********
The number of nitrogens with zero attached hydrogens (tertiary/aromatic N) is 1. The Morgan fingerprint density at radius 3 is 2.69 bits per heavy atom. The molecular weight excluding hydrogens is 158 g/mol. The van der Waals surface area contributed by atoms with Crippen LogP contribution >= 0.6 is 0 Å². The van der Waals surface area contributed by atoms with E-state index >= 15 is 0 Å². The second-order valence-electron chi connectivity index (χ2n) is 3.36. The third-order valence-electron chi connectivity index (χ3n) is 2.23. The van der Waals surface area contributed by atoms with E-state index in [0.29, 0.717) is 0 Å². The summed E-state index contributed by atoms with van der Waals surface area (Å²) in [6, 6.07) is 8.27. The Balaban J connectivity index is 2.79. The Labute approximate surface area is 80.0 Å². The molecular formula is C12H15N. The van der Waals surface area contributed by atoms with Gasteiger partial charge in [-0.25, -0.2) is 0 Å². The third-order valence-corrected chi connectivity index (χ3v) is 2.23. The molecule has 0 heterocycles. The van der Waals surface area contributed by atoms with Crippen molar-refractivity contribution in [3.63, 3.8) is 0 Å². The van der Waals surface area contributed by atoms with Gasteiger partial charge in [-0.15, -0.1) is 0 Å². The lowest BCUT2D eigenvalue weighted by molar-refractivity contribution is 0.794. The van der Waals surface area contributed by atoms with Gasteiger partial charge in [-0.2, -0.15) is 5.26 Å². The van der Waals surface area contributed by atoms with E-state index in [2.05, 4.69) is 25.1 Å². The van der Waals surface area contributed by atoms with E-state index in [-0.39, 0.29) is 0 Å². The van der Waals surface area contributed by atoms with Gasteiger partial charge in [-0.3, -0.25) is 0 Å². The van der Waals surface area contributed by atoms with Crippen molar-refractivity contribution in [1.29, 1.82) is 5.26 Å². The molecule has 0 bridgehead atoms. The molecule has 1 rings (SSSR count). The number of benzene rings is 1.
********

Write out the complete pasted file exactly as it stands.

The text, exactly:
The number of nitrogens with zero attached hydrogens (tertiary/aromatic N) is 1. The Morgan fingerprint density at radius 3 is 2.69 bits per heavy atom. The molecular weight excluding hydrogens is 158 g/mol. The van der Waals surface area contributed by atoms with Crippen LogP contribution >= 0.6 is 0 Å². The van der Waals surface area contributed by atoms with E-state index >= 15 is 0 Å². The second-order valence-electron chi connectivity index (χ2n) is 3.36. The third-order valence-electron chi connectivity index (χ3n) is 2.23. The van der Waals surface area contributed by atoms with E-state index in [0.29, 0.717) is 0 Å². The summed E-state index contributed by atoms with van der Waals surface area (Å²) in [6, 6.07) is 8.27. The Balaban J connectivity index is 2.79. The Labute approximate surface area is 80.0 Å². The molecular formula is C12H15N. The van der Waals surface area contributed by atoms with Gasteiger partial charge in [-0.25, -0.2) is 0 Å². The third-order valence-corrected chi connectivity index (χ3v) is 2.23. The molecule has 0 heterocycles. The van der Waals surface area contributed by atoms with Crippen molar-refractivity contribution in [3.63, 3.8) is 0 Å². The van der Waals surface area contributed by atoms with Gasteiger partial charge in [-0.15, -0.1) is 0 Å². The lowest BCUT2D eigenvalue weighted by molar-refractivity contribution is 0.794. The van der Waals surface area contributed by atoms with Gasteiger partial charge in [-0.2, -0.15) is 5.26 Å². The van der Waals surface area contributed by atoms with E-state index in [2.05, 4.69) is 25.1 Å². The van der Waals surface area contributed by atoms with E-state index in [-0.39, 0.29) is 0 Å². The van der Waals surface area contributed by atoms with Gasteiger partial charge in [-0.3, -0.25) is 0 Å². The van der Waals surface area contributed by atoms with Crippen molar-refractivity contribution in [1.29, 1.82) is 5.26 Å². The molecule has 0 bridgehead atoms. The molecule has 1 rings (SSSR count). The number of benzene rings is 1.